BLACKSBURG, Va. (WAVY) — Ten years ago we were reporting how stunned the country was, how stunned we all were about what remains the worst school shooting in our country’s history.
All week we’ve looked back at the Virginia Tech mass shooting where 32 innocent souls lost their lives on April 16, 2007. The victims were not only the ones killed, or injured, the victims include thousands of students who were simply there and took in the unspeakable horror.
People like 2007 Virginia Tech graduate Ebony Stephenson. She was not shot during the tragedy, she wasn’t injured, she wasn’t in the two buildings during the killing spree, she didn’t even live on campus, but as you’ll see like thousands of others, Ebony, too became a victim.
“It has changed me in every aspect of my life,” says Stephenson, who met us at her home in Newport News.
Days before Stephenson was set to graduate she remembers, “Something doesn’t feel right. It is snowing. Something doesn’t feel right.” She then got a phone call from a friend who was in a building next to Norris Hall where 30 would die.
“I still hear her voice. ‘Do not come to campus. People are shooting. I am hiding and hanging up’.” It haunts me to this day she says.
She then turns on the TV, and only one station is unraveling the horror, “I flip to one station, and I see everything. I see my entire life unfolding in front of me. It’s my school. It’s a half-a-mile away, and my friends are being killed right now,” Ebony remembers.
One of those killed is 18-year-old freshman Reema Samaha from Centreville in Northern Virginia. Ebony had encouraged Reema to enroll in her major of Urban Planning, and Reema did.
“Reema is the type of person who when she walks in a room she lights up the room. Her smile is contagious. She was a beautiful soul inside and out,” Ebony says.
Reema invited Ebony to her dance recital. Ebony didn’t go, but she saw Reema the weekend before she would die.
“This light was shining down on her, and she looks so angelic, and this notion kept coming to me to go say hello to her. Don’t just wave, go say hi, and explain why you couldn’t make it to the recital.” Ebony doesn’t know why, but she didn’t do that, she did not go up to Reema, she just waved at her. We asked Ebony, “Do you regret you didn’t go up to her?” Her quick answer, “Every single day.”
What Ebony didn’t do to Reema, she now does for most everyone who crosses her mind.
“if it is three in the morning, and someone crosses my mind, I will wake up and send them a message on Facebook, just to say you were on my mind today. I was thinking about you. If I see someone I will go up, and wave at them, and then go up and make sure I say hello to that person,” Ebony says.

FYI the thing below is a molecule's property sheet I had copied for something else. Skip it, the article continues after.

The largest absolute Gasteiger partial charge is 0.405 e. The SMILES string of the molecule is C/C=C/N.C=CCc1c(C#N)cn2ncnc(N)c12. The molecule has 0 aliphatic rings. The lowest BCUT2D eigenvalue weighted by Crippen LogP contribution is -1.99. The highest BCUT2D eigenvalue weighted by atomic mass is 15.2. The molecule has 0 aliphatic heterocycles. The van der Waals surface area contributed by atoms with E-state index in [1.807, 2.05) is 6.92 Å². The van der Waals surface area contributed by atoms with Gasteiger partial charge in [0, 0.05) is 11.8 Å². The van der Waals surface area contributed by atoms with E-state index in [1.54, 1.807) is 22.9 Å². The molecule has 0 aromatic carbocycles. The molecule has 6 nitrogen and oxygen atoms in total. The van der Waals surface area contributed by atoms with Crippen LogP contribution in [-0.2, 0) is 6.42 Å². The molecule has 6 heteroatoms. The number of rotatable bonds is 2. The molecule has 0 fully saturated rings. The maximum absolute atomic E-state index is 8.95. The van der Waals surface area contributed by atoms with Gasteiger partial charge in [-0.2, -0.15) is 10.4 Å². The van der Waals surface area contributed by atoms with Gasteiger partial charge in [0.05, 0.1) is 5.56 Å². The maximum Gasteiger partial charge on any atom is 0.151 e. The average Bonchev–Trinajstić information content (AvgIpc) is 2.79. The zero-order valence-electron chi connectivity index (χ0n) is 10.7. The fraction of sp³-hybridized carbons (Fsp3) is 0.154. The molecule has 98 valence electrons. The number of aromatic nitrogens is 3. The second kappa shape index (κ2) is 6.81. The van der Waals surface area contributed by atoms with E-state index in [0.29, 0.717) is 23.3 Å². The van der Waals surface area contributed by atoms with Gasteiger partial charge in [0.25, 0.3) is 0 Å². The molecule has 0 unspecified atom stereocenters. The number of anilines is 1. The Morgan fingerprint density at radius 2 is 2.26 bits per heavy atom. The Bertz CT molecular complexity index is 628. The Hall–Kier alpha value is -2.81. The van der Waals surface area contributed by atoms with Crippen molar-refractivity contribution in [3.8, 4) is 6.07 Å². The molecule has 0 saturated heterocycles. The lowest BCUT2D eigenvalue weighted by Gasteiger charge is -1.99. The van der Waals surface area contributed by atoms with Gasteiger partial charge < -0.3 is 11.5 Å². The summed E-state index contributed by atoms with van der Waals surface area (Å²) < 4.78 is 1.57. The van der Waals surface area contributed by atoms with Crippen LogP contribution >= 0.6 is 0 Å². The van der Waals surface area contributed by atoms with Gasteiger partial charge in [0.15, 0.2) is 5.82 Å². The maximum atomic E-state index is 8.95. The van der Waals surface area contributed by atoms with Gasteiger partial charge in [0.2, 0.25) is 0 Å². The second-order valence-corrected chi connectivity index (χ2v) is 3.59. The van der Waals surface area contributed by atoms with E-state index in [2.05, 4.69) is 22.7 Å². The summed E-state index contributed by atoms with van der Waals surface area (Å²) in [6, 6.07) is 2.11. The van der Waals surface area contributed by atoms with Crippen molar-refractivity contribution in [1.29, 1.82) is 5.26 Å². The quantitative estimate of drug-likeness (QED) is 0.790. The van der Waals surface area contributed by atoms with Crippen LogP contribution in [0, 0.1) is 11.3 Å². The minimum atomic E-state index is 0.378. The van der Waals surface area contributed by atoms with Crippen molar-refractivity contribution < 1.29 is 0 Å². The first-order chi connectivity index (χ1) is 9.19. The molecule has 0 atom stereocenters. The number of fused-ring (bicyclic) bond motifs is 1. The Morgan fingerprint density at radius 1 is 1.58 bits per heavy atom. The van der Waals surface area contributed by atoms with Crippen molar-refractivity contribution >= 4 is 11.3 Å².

That tragic day in Blacksburg has frightened Ebony to her core, “To this day, if I go into a room, I have to see the exit. If I go to the movies, I have to sit on the end of the row. I have to be able to get out. That is every single day and every single place I go.”
When Ebony travels, she wears her Hokie memorial shirt. Airplanes are the worst for her, “And I sit on that plane, and I start having anxiety attacks because I realize how am I going to get out? I am constantly thinking, how am I going to get out?”
Movie theaters and gunfire are the worst for Ebony, “I can’t watch movies in the dark, if I hear gun shots, I am in a ball crying, having the worst anxiety of my life.”
Ebony can’t get over that dark day and she quit a job following an incident with a colleague.
“He said, ‘Why are you wearing that shirt today?’ I said, this is April 16th. He said, ‘ Oh get over it’ and what he said after that, I won’t even repeat,” Ebony remembers.
So devastated by that, she went to her office and turned on a vacuum cleaner, “My first thought was turn this vacuum on because that noise is going to mask the fact you are sobbing uncontrollably. No one has ever said that to me before. I quit that job in part because of that incident,” she says.
Ebony also remembers that cartoon of all the Virginia School mascots weeping over the Hokie Turkey, once rivals, but not anymore, “I always look at that cartoon. It shows that everyone came together across the state, across the country, across the world.”
On this Easter, Ebony, who is a Christian, has never blamed God. But she blames man and how he treats his fellow man.
“It really made me do some soul searching after that because I am a Christian. I need to forgive.” We asked whether Ebony can forgive the shooter Seung-Hui Cho? After a pause she said, “Because God told me too, yes.”
Looking back this day reminds us of our mortality. To hold fast to what’s important: Family, friends, love. Because for us, the living, a reminder, that in a snap of a finger it can all be gone.
We need to be appreciative for all we have.